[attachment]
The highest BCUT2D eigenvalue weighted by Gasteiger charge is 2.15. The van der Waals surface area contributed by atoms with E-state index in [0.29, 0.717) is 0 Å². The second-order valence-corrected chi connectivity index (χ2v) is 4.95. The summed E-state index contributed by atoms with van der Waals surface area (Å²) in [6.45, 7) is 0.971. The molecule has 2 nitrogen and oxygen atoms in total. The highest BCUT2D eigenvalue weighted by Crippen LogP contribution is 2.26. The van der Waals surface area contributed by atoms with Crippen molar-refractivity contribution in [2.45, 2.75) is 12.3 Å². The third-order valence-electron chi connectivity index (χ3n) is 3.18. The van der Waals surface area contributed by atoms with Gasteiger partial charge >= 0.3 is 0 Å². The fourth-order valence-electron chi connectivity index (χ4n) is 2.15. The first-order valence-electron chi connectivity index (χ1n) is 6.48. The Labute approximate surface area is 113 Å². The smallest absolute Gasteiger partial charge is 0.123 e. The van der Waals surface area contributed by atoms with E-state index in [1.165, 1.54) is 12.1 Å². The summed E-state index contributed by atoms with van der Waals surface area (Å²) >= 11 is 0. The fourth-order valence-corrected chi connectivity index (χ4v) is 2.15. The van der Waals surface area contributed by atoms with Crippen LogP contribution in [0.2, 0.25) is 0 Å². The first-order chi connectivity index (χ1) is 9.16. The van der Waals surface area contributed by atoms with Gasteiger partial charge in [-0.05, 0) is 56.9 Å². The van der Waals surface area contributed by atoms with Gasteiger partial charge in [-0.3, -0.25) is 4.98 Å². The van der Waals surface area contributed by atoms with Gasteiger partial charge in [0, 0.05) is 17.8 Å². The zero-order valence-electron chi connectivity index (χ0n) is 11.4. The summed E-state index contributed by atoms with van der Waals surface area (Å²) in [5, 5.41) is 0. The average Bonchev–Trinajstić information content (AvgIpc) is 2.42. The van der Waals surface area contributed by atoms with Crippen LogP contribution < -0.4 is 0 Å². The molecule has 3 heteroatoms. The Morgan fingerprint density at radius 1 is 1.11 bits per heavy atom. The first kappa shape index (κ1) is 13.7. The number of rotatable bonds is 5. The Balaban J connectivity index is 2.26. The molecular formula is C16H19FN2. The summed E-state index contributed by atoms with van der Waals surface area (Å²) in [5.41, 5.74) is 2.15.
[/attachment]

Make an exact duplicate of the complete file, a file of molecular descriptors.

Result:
The highest BCUT2D eigenvalue weighted by Gasteiger charge is 2.15. The van der Waals surface area contributed by atoms with E-state index in [0.29, 0.717) is 0 Å². The second-order valence-corrected chi connectivity index (χ2v) is 4.95. The summed E-state index contributed by atoms with van der Waals surface area (Å²) in [6.45, 7) is 0.971. The molecule has 2 nitrogen and oxygen atoms in total. The highest BCUT2D eigenvalue weighted by Crippen LogP contribution is 2.26. The van der Waals surface area contributed by atoms with Crippen molar-refractivity contribution in [2.45, 2.75) is 12.3 Å². The third-order valence-electron chi connectivity index (χ3n) is 3.18. The van der Waals surface area contributed by atoms with Gasteiger partial charge >= 0.3 is 0 Å². The fourth-order valence-electron chi connectivity index (χ4n) is 2.15. The first-order valence-electron chi connectivity index (χ1n) is 6.48. The Labute approximate surface area is 113 Å². The smallest absolute Gasteiger partial charge is 0.123 e. The van der Waals surface area contributed by atoms with E-state index in [1.165, 1.54) is 12.1 Å². The summed E-state index contributed by atoms with van der Waals surface area (Å²) >= 11 is 0. The fourth-order valence-corrected chi connectivity index (χ4v) is 2.15. The van der Waals surface area contributed by atoms with Crippen LogP contribution in [0.2, 0.25) is 0 Å². The first-order chi connectivity index (χ1) is 9.16. The van der Waals surface area contributed by atoms with Gasteiger partial charge in [-0.05, 0) is 56.9 Å². The van der Waals surface area contributed by atoms with Gasteiger partial charge in [-0.3, -0.25) is 4.98 Å². The van der Waals surface area contributed by atoms with Gasteiger partial charge in [0, 0.05) is 17.8 Å². The zero-order valence-electron chi connectivity index (χ0n) is 11.4. The summed E-state index contributed by atoms with van der Waals surface area (Å²) in [5, 5.41) is 0. The average Bonchev–Trinajstić information content (AvgIpc) is 2.42. The van der Waals surface area contributed by atoms with Crippen LogP contribution < -0.4 is 0 Å². The molecule has 3 heteroatoms. The Morgan fingerprint density at radius 1 is 1.11 bits per heavy atom. The first kappa shape index (κ1) is 13.7. The number of rotatable bonds is 5. The Balaban J connectivity index is 2.26. The molecular formula is C16H19FN2. The summed E-state index contributed by atoms with van der Waals surface area (Å²) in [5.41, 5.74) is 2.15.